In 1984, Stu Nozette spoke to the San Diego Evening Tribune about a NASA study regarding the possibility of building a colony on the Moon. “The conclusion is we could be doing this by 2010 on the moon, ” said Nozette. Later in the same article, Nozette repeated his belief that a base could be built by 2010 and said, “maybe even by 1995 you could have a small outpost … with three to six people…”
It’s October, 2009, and Stewart David Nozette, a 52-year-old MIT grad and former member of the White House National Space Council to the Executive Office of the President (specifically Bush 41), has left dreams or theories of a moon colony far behind. Nozette has been arrested for attempted espionage.
According this DOJ Arrest Warrant uploaded by Politico, Nozette allegedly wanted to give classified information to someone whom he believed was working for the Mossad. Nozette, like pedophiles who get busted for sexy chatting with what they think are 13-year-olds on the Web, forgot a good rule of thumb for folks seeking to do some kind of dirty deed that requires an extra dose of secrecy: he forgot that IT’S ALWAYS A COP. Or in this case, an undercover FBI agent.
What could make a legendary scientist like Nozette do something so stupid? Money? Infamy? Politics?
The money he was supposedly seeking wasn’t major. From the Arrest Warrant:
There was, however, a note of cockiness, a kind of screw it attitude in quotes from Nozette in the document that made me wonder if it was more about some kind of cloak-and-dagger fantasy:
You can almost smell the cheap cigarettes and the sweatband from the inside of a dashing porkpie hat.
And what could Stu Nozette allegedly provide the “Mossad,” in this instance? Just one example, from the legal docs: “‘Answers’ provided by NOZETTE contained information classified as SECRET [...] which related to the national defense, in that it directly concerned classified aspects and mission capabilities of a prototype overhead collection system, which disclosure could negate the ability to support United States military and intelligence operations.”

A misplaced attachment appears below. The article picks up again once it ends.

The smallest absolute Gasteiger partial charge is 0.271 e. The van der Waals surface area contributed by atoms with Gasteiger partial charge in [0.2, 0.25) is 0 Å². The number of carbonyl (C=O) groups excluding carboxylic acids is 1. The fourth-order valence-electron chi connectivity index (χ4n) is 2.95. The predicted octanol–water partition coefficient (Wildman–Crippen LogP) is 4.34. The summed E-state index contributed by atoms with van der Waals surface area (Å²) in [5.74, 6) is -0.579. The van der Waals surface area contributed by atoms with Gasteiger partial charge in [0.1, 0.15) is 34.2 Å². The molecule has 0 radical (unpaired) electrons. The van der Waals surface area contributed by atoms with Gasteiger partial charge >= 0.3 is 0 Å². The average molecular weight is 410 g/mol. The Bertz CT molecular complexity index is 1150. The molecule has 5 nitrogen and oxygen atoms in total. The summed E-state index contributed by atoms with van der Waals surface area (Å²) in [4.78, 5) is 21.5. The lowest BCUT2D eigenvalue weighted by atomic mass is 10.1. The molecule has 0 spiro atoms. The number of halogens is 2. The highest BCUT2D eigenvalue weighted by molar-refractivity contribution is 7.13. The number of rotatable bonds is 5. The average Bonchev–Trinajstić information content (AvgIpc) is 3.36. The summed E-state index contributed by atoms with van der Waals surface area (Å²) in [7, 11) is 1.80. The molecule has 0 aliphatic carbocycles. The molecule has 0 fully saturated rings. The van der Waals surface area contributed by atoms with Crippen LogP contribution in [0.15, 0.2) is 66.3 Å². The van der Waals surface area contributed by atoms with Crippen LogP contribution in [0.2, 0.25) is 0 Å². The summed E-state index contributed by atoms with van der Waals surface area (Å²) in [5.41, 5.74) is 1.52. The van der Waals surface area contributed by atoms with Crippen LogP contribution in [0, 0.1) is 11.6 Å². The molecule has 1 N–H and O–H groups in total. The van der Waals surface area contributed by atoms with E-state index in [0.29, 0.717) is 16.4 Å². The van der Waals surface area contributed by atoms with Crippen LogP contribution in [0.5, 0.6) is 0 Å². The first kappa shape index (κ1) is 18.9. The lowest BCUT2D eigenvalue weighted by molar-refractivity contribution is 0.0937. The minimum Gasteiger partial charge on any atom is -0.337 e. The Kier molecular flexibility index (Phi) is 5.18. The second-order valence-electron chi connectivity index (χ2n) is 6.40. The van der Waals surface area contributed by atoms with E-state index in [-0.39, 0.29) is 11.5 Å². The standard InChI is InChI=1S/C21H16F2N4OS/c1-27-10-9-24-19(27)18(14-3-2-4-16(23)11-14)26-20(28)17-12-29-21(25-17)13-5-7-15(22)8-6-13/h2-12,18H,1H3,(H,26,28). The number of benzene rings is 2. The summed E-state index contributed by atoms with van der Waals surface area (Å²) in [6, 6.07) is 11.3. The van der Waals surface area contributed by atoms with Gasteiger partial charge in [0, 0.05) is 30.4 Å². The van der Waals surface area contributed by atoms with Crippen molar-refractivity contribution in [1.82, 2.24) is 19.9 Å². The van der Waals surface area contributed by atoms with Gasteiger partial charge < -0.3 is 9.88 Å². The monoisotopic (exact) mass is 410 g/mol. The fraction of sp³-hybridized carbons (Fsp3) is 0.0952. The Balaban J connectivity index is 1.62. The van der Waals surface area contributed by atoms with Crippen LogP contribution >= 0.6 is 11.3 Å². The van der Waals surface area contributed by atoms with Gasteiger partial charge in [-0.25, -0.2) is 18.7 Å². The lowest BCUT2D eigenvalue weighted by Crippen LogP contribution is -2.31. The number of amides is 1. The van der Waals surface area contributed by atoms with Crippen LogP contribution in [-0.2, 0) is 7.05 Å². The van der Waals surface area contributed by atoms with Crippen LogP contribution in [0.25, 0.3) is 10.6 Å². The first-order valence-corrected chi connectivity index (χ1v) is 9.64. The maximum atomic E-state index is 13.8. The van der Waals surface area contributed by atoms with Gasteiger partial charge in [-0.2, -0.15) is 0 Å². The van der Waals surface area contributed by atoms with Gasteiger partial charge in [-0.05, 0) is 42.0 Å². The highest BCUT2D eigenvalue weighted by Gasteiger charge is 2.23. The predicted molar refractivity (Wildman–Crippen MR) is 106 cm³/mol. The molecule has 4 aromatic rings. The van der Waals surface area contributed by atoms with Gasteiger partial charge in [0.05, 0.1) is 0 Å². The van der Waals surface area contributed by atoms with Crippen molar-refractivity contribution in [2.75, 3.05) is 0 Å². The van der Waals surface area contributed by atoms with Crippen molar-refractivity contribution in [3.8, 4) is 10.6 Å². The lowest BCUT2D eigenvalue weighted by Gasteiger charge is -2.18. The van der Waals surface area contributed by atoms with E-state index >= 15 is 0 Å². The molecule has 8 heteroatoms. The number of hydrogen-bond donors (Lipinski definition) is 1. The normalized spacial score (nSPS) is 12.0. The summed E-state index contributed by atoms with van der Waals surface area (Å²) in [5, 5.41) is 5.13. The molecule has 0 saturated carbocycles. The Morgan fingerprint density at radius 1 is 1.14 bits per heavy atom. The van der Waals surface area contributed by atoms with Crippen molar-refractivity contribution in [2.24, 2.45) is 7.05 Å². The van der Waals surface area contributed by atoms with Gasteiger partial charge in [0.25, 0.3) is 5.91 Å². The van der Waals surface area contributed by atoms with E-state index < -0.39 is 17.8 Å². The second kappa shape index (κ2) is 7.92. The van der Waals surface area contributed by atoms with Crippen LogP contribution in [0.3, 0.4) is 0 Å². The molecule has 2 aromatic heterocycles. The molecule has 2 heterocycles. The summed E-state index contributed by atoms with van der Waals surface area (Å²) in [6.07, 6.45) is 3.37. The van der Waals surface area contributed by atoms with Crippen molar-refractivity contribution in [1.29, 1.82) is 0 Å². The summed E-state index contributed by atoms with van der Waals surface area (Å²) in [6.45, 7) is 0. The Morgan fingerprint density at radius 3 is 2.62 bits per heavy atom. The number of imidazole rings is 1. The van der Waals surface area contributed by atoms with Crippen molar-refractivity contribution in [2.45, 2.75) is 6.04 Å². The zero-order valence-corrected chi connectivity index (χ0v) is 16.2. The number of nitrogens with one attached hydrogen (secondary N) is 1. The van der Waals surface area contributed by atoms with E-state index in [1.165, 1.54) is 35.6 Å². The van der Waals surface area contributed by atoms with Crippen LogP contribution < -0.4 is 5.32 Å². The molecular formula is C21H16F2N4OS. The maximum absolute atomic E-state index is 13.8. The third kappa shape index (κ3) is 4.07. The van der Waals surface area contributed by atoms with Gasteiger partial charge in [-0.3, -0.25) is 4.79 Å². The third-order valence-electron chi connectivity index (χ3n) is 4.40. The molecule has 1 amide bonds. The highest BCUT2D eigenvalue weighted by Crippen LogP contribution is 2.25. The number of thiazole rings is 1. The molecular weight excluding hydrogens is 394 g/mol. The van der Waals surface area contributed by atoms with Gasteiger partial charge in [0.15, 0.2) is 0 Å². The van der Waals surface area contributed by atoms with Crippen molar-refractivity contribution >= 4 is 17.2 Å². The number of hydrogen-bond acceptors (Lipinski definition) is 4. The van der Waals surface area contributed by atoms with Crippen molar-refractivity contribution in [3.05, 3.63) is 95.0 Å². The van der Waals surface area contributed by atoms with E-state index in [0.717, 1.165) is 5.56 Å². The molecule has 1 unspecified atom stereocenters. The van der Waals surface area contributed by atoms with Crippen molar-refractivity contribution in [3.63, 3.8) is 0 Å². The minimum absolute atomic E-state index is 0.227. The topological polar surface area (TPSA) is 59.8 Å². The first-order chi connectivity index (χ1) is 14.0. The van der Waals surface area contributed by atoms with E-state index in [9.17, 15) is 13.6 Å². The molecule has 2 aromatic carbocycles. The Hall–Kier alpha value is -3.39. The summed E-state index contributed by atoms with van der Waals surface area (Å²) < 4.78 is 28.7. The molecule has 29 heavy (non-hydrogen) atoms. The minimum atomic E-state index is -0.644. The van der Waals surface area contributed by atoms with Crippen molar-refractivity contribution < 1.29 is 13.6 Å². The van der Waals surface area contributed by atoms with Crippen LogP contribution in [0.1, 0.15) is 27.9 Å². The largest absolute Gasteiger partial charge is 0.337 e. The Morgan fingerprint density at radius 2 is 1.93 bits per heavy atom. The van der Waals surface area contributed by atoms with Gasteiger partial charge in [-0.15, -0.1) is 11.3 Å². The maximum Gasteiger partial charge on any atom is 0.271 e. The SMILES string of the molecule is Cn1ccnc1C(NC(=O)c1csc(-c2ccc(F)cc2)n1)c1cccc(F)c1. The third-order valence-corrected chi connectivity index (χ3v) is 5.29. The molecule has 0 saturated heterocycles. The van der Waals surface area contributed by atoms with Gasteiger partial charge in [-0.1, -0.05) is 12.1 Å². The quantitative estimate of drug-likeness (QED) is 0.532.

A question that’s surely already being asked, though, given that Nozette’s alleged actions leading to his arrest began in January this year, is whether or not there might have been some political motive in Nozette’s alleged willingness to sell his country’s secrets to Israel (which, mind you, was never actually involved). This might be a good reason to suspect as much. It’s NewsMeat’s listing of Nozette’s campaign contributions between 1999 and 2007.
Nozette was clearly a Republican:
So it’s hard to not wonder if some political motivation may have played a part in such a highly-regarded scientist allegedly turning on his country – in favor of a friendly nation whose issues are often a cause celebre for American conservatives.
Politics may have no role in this case at all. It may be all about purely apolitical self-interest, in the end. But Nozette’s history of campaign contributions will be fodder for discussion in days to come, and the discussion will be anything but non-partisan, I can guarantee you that.